in 1815, Napoleon defeated the allied forces of Britain, Belgium, Germany and Holland in the battle of Waterloo, in Belgium. The emperor’s defeat of the Duke of Wellington and Gebhard Leberecht von Blücher, commander of the Prussian forces, was so crushing that the Austrian and Russian armies, arriving late to the battle, immediately retreated to their respective countries on seeing the carnage. France continued to dominate the continent until the emperor’s death in 1821.
in 1921, Thomas Edison unveils his latest invention; an electric car. The Jove can run for over 100 miles between recharges, and can achieve speeds of up to 35 miles per hour. Edison begins working with dozens of cities to establish public recharge stations for the Joves; (with power supplied by Edison Electric, of course).
in 1940, Winston Churchill gave what would be his last speech on British soil, urging his countrymen that this would be “our finest hour” as Nazi bombardments intensified. It was a lost cause, though, and the government soon evacuated Britain.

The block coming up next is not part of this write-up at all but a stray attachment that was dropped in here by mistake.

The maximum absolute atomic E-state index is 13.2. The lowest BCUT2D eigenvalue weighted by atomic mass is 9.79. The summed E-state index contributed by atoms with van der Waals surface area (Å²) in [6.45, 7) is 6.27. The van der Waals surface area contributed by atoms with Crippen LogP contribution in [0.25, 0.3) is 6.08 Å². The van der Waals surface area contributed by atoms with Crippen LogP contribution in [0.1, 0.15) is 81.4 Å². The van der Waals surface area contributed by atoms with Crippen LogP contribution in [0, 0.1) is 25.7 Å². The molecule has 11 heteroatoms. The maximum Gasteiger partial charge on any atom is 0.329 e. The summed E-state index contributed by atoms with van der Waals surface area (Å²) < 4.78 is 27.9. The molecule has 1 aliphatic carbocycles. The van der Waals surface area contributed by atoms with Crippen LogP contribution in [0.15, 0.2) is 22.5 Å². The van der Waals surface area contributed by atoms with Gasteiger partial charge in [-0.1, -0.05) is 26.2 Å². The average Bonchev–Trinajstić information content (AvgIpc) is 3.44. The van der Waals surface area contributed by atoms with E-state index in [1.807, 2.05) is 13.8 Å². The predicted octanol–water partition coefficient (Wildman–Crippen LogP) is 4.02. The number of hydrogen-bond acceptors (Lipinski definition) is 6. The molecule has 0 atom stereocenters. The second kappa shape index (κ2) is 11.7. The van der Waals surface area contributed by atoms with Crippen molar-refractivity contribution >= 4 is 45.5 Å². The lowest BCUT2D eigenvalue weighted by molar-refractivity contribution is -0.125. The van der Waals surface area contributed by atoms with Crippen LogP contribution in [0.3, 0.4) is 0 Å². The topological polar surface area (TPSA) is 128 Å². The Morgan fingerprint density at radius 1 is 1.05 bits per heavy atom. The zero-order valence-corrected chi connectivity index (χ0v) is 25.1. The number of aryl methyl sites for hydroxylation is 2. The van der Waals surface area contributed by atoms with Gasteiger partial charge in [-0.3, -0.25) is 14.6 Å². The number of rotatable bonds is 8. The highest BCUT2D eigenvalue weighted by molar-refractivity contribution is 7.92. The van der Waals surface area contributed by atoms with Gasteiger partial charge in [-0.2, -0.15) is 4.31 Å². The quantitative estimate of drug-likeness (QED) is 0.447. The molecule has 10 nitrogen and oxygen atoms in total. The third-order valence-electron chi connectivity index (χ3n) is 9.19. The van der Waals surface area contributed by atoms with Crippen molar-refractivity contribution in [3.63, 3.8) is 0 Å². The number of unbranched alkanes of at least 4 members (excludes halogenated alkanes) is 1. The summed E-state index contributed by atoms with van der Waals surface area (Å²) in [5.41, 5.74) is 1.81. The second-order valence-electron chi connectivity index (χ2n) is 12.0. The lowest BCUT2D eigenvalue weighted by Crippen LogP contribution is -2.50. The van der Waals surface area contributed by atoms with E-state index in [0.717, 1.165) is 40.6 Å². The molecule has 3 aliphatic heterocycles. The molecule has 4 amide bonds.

in 4648, Emperor Dao-Ming of the Chinese Empire of Earth met Ambassador Ko’cho Lmota of the Chdo Democracy. Dao wept openly at the fulfillment of his ancestors’ dreams.
in 1953, the Boston Red Stockings established a professional Town Ball record by clubbing in 17 homers in one inning to defeat the Detroit Panthers 23-3.
in 1961, the long-running western Gunsmoke aired for the last time on the radio before moving to television. When viewers saw star William Conrad reprise his role from the radio show, they were less than impressed, and the television series ended after one season.
in 2003, Martian invaders attacked Alaska, northern Canada and northern Russia. The few people living in these areas fled south with horrifying stories of ten-foot tall monsters that breathed fire and could take a gunshot directly to the chest without even slowing down. Panic grips the world.
Thursday, June 17, 2004
June 17th, 2004
in 1579, Sir Francis Drake lands on the western coast of North America. The native people, at first welcoming to him, become hostile after one of his men rapes a young woman. In the ensuing battle, Drake and most of his men are killed. One ship barely makes it back to England.
in 1775, rebel colonial forces were routed by the British at the Battle of Breed's Hill near Boston, Massachusetts. Rebel commander George Washington was almost captured, and the rebel army was thrown into disarray. Virtually all colonials gave up the idea of freedom at that point, with only a few hardcore rebels failing to acknowledge that the fight was over. They manage to battle on another 4 years, but never win another engagement.